“The institution concludes that 470 persons were turned back at the border without taking into account national and international legal provisions,” he said in his review.

The ombudsman’s office said it has requested access to additional footage of the disaster, as its investigation was still ongoing. Depending on the final outcome, the ombudsman can seek further action such as requesting a parliamentary enquiry or filing a complaint before Spain’s constitutional court.

In response to the report, Spain’s interior ministry said its border officials were guarding a European border from “violent assaults.”

“All border rejections that took place on June 24 at the border perimeter between Melilla and Nador were carried out within the strictest legality,” the ministry said.

Melilla and Ceuta, a second Spanish enclave also on Africa’s northern coast, have over the past decade become popular crossing points for African migrants trying to enter Europe.

Source: Al Arabiya

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Somalia marks 5th anniversary of deadliest terror bombing in its history

Mohammed Dhaysane  



Somalia on Friday marked the fifth anniversary of the deadliest bombing in the Horn of Africa nation's history.

On Oct. 14, 2017, a truck full of explosives caused a massive blast at the busy Zoobe intersection in the capital Mogadishu, killing more than 600 people and wounding nearly 1,000 others.

Somalis in the country and abroad took to social media platforms on Friday to mark the anniversary of the attack, carried out by the al-Qaeda-affiliated terrorist group Al-Shabaab.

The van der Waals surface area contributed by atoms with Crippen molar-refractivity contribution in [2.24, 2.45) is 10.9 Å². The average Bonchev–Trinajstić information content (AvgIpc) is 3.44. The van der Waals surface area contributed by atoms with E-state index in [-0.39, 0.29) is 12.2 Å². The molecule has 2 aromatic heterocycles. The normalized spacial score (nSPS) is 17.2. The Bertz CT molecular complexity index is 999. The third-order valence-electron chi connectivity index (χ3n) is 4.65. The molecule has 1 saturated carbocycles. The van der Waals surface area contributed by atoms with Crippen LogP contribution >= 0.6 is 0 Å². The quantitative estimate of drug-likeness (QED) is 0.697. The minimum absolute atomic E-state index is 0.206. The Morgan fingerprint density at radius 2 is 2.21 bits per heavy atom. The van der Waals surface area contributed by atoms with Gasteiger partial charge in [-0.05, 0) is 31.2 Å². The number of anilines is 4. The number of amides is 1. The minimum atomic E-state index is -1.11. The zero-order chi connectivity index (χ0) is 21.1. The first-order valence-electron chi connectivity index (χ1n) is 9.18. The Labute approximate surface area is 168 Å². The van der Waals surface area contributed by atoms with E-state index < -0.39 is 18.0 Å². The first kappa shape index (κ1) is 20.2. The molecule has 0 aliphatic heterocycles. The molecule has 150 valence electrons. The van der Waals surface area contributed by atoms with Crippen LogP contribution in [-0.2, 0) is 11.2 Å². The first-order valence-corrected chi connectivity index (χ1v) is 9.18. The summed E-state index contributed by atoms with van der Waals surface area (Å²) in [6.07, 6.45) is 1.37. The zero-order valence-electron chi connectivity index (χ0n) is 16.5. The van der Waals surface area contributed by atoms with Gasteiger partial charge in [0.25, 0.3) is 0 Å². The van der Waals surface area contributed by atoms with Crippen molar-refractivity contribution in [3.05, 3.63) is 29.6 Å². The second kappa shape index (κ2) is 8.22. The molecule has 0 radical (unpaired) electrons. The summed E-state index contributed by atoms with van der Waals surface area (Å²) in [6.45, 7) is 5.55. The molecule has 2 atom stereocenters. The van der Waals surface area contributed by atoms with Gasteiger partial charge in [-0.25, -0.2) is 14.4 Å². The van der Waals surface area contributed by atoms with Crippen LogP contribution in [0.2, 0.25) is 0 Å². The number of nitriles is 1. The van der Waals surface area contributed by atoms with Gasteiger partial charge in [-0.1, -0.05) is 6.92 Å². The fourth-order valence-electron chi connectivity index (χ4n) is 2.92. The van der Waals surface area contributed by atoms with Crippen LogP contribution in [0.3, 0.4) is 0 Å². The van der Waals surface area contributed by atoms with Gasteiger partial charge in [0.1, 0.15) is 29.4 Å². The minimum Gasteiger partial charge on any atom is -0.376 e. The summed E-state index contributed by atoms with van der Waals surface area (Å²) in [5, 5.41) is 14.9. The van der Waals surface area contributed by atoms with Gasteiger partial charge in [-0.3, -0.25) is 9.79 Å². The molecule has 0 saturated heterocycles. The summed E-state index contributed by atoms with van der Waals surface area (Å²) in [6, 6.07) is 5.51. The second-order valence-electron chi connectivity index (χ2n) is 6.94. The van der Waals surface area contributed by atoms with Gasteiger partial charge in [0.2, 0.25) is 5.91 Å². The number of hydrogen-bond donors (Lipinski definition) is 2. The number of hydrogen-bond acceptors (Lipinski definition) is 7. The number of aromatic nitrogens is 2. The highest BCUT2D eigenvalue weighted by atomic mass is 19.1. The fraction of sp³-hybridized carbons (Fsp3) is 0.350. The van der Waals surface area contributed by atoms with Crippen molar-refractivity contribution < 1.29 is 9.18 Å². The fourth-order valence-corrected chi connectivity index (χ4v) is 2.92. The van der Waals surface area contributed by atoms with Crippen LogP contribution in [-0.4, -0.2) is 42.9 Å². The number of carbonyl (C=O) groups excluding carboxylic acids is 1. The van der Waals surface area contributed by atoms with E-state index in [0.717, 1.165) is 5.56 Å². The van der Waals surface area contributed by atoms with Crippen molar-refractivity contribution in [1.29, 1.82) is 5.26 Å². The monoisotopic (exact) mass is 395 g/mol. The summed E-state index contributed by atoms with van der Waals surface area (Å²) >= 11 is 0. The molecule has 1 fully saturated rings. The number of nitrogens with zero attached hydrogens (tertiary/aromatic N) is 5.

Families who lost their loved ones in the attack told Anadolu Agency that they were still mourning as they have been, like many others, unable to locate their loved ones' bodies.

Fadumo Abdi, a Mogadishu resident, said she still remembered the day of the attack, the "worst day" of her life.

"Five people among my close relatives, including my sister's five-year-old baby girl, died in that attack and we have yet to find some of their bodies. We're still mourning," Abdi said.

Their lives were cut short while on their way to Mogadishu's scenic Liido beach on the Indian Ocean coast, she said.

Suleiman Ahmed also lost loved ones in the terrorist attack. Speaking to Anadolu Agency, Ahmed said he lost five of his relatives and five friends who were killed in the attack, adding that he knows dozens of others who were wounded.

"I myself wasn't far away from the bomb site and I still remember the magnitude of that blast, which was the biggest bombing I've ever heard. I lost a lot of friends, including five close friends and five of my relatives," he said.